Robert Émile Bouchard (1920-1995)
Robert Émile Bouchard (1920-1995)
In the so-called “primitive art” world, Émile Bouchard was a completely out of the ordinary figure and was in no way predestined to become a collector. He received his training far from the world of the initiates so no prejudices could interfere with the revelations that each new find could bring him. It was in this way that, as fortuitous opportunities arose, he acquired an exceptional ensemble of works from the Marquesas Islands and Papua New Guinea as well as a superb collection of clubs, and important Indonesian pieces and Tibetan bronzes. Émile Bouchard, a candy salesman at the market stands in Montreuil, remains a complete enigma. We will undoubtedly never know what circumstances led him to his interest in Oceania.
It was at the Foire à la Ferraille street market on Boulevard Richard Lenoir in Paris in the 1930s, where vendors sold their goods in cramped ground level stalls, that he acquired his first clubs from the elder Roudillon. Mrs. Roudillon baptized him “Mister Club”! He bought his first Marquesas bone toggle, ivi po’o, there too. The first two exhibitions devoted to Oceania after the Second World War, one at the Galerie André Olive on the Quai de l’Horloge (accompanied by a catalog with a preface by André Breton) and the other at the Galerie Message (which was directed by Jean Roudillon along with Suzanne Bomsel from 1946 to 1953) on the Rue des Saints Pères, were a revelation to him. Marie-Ange Ciolkowska and Madeleine Rousseau also participated in the preparation of the latter show.
Bouchard became aware that more important objects existed and decided to concentrate his professional activities as a candy merchant in the 6th and 7th arrondissements of Paris just so he could be close to those who would become his suppliers and see them as often as possible. Olivier Le Corneur (1906-1991) and Jean Roudillon (1923-2020) had just opened a gallery on the Rue Bonaparte at the time. He bought his first Marquesas Islands club there, the so-called “Gauguin” club that had formerly been in the collection of Dr. Léon Sasportas (1886-1948). This object had been given to Sasportas, who had been a physician in Tahiti and the Marquesas Islands from 1919 to 1928, by the Marquesas islanders themselves. Its attribution was confirmed to Bouchard by Governor Louis Joseph Bouge (1878-1960), whose collection is now in the Musée des Beaux-Arts in Chartres, during one of their meetings.
Emile Bouchard Collection
On Rue Bonaparte, Bouchard met Tristan Tzara, painters Alberto Magnelli and Wolfgang Paalen, Sandro Volta, André Breton and René Rasmussen, all of whom were searching for new material like he was. He was demanding, set very high standards, and was mainly after smaller very refined pieces with beautiful silhouettes and prestigious provenances. Roudillon acquired objects that had been collected by Charles Henri Vernier (1883-1966), who had been stationed in Tahiti and the Marquesas Islands for forty years. That became Bouchard’s opportunity to enrich his collection and to put together an ensemble of nearly a hundred sculptures – stilt steps, clubs, ear ornaments, stone tikis and fan handles – all from the Marquesas Islands!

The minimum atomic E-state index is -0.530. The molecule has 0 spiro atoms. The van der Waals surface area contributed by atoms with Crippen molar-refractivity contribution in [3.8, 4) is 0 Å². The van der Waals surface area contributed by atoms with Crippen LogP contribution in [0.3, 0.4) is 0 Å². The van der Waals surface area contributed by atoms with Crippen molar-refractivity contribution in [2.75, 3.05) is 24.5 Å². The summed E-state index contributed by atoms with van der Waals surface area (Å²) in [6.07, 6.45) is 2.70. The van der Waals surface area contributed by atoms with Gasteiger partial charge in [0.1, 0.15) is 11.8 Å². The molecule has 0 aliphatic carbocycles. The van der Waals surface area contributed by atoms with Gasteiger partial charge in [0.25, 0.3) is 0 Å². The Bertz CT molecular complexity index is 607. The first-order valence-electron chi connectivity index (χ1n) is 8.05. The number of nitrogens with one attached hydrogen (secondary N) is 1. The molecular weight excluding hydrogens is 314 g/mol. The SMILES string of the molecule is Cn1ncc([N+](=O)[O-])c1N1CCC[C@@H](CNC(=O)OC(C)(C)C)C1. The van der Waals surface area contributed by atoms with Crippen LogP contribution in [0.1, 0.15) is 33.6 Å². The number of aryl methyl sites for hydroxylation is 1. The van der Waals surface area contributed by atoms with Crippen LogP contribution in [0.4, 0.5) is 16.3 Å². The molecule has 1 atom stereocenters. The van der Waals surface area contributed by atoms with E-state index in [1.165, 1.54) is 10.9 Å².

It was also from Roudillon that Bouchard obtained exceptional clubs from the collection of Count Festetics de Tolna. De Tolna was Austro-Hungarian and part of his collection went to the Budapest Museum while another portion wound up in Southern France. The sale of the pieces there were blocked by the French government at first but were ultimately allowed and were acquired by Dr. Stephen Chauvet (1885-1950). Roudillon later took charge of dispersing them, and Bouchard would thus complete his collection of splendid objects. It was yet again thanks to Roudillon that he would subsequently also could acquire a rare Austral Islands fly whisk that had been the property of owners who had it lying casually on their living room table for years.
Later, in the 1960s, Bouchard made the acquaintance of intrepid traveler, Oceanic art collector and dealer Pierre Langlois (1927-2015), and his interests then began to gravitate towards Papua New Guinea. Although he had not been able to attend the 1961 auction of the objects collected in the course of the important voyage of La Korrigane (1934-1936) – at which some pieces were sold in groups! – he did, at a later date, have the good luck of being able to acquire a number of rare and extremely beautiful La Korrigane objects, which subsequently became part of John and Marcia Friede’s famous Jolika collection and are now at the de Young Museum in San Francisco.
Emile Bouchard Collection
Bouchard was eclectic, and he became friends with Guy Le Corneur, Olivier’s brother. Guy was a very cultivated and eccentric man who had developed a keen interest in Tibetan culture and religion. He had communicated his passion to Bouchard and supplied him with a number of bronzes without making a profit on them. Émile Bouchard was a very unusual and quite secretive person, and he neither pretended nor wished to be a specialist in this field. To him, these objects were companions, and mementos associated with their discovery.
Bouchard spent all his life building and enriching his “Imaginary Museum”, in which, guided by a singular force of attraction, Sepik River amulets, Lake Sentani figures, tikis, kapkap pendants, u’u clubs, bullroarers and musumusu canoe prow ornaments all accumulated and became part of a mysterious puzzle. His desire to learn more about all things unknown was a source of joy and inspiration to him, and he was always eager to share his passion with others. A true lover of the arts he collected, Robert Émile Bouchard will always remain alive in the memory of those who knew him as an affable and discrete heir of the 18th century “honnête homme” tradition, with an infinite curiosity for every aspect of the human genius.